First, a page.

Elon Musk discusses Falcon 9 upgrades

KENNEDY SPACE CENTER:  In a call with media today, SpaceX CEO Elon Musk discussed upgrades to the Falcon 9. The first Block-5 Falcon is set to launch today with the Bangabandhu Satellite.

Musk: “This is SpaceX 9th launch of 2018. By this time last year, we had only done five missions. We are on track to be double our launch rate from last year. Falcon 9 was the most-launched rocket of any company in 2017.

“The goal with Block 5: this is the arguably Falcon 9 Version Six. This will be the last major version of Falcon 9 before BFR. There might be small improvements to assist manufacturabality. But those will be minor changes: 6.01, 6.02.

SpaceX's first Block 5 Falcon 9 at LC-39A
SpaceX’s first Block 5 Falcon 9 at LC-39A. Photo credit: Mary Ellen Jelen / We Report Space

“This will be the mainstay of SpaceX. We expect 300 flights of Falcon 9 Block 5 before retirement. One of the biggest goals os Block 5 is the ease of reusability. We are planning 10 flights with no refurbishment between flight. We have to re-load propellant.  There will be moderate scheduled maintenance after 10 flights. Each core should be able to fly 100 times before being retired.

“We intend to demonstrate two orbital launches of the same core no later than late next year. That will be truly remarkable. You have to transport the rocket back to the launch site, re-mount a new payload and fuel the rocket.

“We will meet all of the NASA requirements for reliability as well as meet all of the USAF’s requirements for extreme reliability. Our intent is for this to be the most reliable rocket ever built.

“In terms of performance: The Merlin engine thrust has been increased by 8%. There might be more room there – perhaps up to 10%. The efficiency has increased without adding any mass to the engine. It was already the best thrust to mass ratio and Block 5 has gotten better.

“We have new thermal protection technology. The black interstage, raceways, and landing legs. The thermal protection was developed at SpaceX. It is very hydrophibic: it will not trap water. I like the asesthetics of the black more. It is like the Falcon 1 rocket. Looks are a minor factor, but I like for nostalgic reasons, the return to the black interstage.

“The Octaweb at the base of the rocket: It protects each engine from the neighboring engines. It is made of a much higher strength material. The strength is dramatically better. It also has better thermal protection in case of an engine fire.

“Landing legs: There is no scallops on the end of the leg. We’ve brought that feature on to the leg itself. Deploying landing gear and retracting will now be ve easy, while it used to take a few hours to stow the landing gear.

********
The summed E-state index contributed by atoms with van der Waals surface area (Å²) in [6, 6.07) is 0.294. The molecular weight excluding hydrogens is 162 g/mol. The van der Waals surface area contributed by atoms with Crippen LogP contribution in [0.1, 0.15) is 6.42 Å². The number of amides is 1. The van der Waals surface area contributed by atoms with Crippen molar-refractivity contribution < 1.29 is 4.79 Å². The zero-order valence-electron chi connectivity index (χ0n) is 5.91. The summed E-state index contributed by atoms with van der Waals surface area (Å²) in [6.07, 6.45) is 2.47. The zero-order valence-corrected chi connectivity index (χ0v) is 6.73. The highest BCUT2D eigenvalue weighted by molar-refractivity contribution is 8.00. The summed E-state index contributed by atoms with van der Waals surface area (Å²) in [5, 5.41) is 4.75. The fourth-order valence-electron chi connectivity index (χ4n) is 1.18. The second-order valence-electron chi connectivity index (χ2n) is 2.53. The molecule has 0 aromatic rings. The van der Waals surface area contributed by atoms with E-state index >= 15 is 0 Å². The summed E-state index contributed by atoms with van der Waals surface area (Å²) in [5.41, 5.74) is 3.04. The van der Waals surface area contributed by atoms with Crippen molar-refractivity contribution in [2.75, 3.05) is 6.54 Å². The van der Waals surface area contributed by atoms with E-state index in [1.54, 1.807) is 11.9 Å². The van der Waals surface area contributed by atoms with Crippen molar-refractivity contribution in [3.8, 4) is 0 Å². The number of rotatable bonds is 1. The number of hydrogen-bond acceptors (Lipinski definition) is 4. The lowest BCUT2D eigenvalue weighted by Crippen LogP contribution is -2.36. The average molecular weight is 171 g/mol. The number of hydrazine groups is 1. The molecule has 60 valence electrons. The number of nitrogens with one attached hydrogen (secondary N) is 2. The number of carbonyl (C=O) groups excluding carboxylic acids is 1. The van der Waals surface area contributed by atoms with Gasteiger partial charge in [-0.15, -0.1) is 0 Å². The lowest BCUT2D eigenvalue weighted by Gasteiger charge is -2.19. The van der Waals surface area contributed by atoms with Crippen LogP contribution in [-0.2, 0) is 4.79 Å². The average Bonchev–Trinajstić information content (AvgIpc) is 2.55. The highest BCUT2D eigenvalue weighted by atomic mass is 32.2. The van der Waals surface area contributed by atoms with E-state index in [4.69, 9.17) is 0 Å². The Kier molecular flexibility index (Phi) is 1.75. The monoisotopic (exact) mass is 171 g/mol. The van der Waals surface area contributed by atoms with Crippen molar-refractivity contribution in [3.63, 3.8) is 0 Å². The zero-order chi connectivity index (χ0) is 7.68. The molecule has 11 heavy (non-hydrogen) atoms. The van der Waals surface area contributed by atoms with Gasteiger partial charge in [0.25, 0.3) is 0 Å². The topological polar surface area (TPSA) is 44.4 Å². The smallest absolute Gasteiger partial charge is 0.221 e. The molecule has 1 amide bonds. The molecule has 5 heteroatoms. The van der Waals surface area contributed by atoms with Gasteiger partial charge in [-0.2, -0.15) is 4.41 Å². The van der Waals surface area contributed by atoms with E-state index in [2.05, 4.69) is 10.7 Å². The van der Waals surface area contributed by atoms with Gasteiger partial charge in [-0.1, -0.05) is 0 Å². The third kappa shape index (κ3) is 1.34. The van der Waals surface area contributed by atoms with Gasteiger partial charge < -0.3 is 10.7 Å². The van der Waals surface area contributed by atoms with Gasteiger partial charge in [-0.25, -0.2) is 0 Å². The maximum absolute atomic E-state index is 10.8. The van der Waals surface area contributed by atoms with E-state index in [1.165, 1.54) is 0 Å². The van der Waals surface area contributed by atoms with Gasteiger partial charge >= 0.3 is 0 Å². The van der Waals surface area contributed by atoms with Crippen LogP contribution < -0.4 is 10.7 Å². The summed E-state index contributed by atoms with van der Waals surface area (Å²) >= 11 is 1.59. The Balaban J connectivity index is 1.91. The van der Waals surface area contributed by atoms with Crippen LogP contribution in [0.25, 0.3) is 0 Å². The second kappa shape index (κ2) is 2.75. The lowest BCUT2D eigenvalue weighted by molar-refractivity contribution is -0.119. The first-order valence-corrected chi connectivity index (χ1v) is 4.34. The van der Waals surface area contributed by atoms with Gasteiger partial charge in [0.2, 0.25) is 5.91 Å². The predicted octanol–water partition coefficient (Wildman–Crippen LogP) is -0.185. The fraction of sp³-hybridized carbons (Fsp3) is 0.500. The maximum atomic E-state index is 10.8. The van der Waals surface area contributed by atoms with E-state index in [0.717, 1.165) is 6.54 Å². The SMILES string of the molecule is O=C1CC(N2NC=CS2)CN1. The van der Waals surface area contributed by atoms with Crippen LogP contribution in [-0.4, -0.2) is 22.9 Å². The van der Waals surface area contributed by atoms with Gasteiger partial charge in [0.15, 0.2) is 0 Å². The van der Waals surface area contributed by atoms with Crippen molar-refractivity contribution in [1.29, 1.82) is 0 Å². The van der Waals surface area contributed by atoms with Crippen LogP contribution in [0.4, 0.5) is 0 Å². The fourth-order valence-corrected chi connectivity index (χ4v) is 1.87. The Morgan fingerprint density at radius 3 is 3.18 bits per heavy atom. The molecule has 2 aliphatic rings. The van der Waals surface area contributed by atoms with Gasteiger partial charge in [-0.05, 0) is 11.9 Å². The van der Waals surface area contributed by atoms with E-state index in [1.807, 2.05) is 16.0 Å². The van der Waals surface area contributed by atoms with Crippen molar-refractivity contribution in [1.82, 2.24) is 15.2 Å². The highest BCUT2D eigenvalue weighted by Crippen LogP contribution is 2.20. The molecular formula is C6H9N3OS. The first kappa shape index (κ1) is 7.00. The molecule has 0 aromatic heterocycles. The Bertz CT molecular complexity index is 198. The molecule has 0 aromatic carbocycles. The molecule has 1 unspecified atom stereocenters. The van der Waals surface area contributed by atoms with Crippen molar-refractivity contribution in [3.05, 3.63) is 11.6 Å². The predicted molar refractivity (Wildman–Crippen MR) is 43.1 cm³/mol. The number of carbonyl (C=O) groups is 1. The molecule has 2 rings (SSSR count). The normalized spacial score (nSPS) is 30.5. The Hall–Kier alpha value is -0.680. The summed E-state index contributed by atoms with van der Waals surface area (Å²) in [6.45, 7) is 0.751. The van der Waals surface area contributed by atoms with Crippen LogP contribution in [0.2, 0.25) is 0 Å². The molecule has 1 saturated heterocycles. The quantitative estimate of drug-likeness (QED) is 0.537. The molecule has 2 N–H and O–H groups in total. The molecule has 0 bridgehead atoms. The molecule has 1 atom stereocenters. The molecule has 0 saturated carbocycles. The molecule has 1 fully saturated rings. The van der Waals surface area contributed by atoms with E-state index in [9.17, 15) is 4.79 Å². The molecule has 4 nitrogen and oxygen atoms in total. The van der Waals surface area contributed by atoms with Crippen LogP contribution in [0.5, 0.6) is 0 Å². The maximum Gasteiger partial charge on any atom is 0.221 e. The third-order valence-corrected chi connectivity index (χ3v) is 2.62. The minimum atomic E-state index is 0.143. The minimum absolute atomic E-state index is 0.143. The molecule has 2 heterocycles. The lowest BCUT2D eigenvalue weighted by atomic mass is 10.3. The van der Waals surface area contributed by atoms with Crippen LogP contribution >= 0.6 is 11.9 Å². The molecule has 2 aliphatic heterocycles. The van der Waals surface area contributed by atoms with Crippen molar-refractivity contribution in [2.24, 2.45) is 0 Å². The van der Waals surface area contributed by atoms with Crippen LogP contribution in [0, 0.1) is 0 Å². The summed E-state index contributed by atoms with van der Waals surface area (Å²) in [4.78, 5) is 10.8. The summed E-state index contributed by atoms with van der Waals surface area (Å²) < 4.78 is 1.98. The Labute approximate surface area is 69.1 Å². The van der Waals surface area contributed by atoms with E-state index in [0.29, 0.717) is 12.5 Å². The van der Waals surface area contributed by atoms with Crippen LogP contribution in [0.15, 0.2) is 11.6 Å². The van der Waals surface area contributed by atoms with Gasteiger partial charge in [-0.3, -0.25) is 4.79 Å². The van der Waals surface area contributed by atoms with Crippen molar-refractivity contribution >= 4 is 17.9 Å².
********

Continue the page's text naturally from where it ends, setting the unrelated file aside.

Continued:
Upper portion of the Falcon 9 Block 5 launch vehicle.
Upper portion of the Falcon 9 Block 5 launch vehicle. Photo credit: Bill Jelen / We Report Space

“Titanium Grid fins will replace the old grid fins. We think it is the largest titanium forging in the world. It can withstand 1000 degrees centigrade without any problems.

“Heat shield: High-Temperature titanium structure replaces the old head shield. It can be re-used without any refubrishment.”We have upgraded all of the avoinics as well. New flight controllers. There is a new inertial measurement system.””This will be carrying Fairing-2. It is designed for full recoverability. We won’t be trying to recover it on this flight. But we are confident we can do this on future flights. The fairing costs $6 Million.

“About a reusable upper stage: We are gathering data on the upper stage during re-entry. We are learning more and more about when the second stage breaks up. It is like a ball of plasma. You can only broadcast diagonally backwards, so we have to communicate with the Iridium constellation. We will be adding more and more thermal protection to the upper stage to figure out the least amount of mass we can add to the upper stage and have it be recoverable. We have to make sure not to add any risk to the ascent phase of flight. That will be very exciting. The upper stage is about 20% of the cost. IF we were able to re-use all elements of the rocket, we could reduce the cost per launch by an order of magnitude. The propellant only costs $380-$400K per launch. Ocean Recovery adds a few million dollars. We could get the cost down to $5-$6 Million.”

Bill Jelen

When Bill is not covering Florida launches, he is the host of MrExcel.com and the author of 49 books about Microsoft Excel.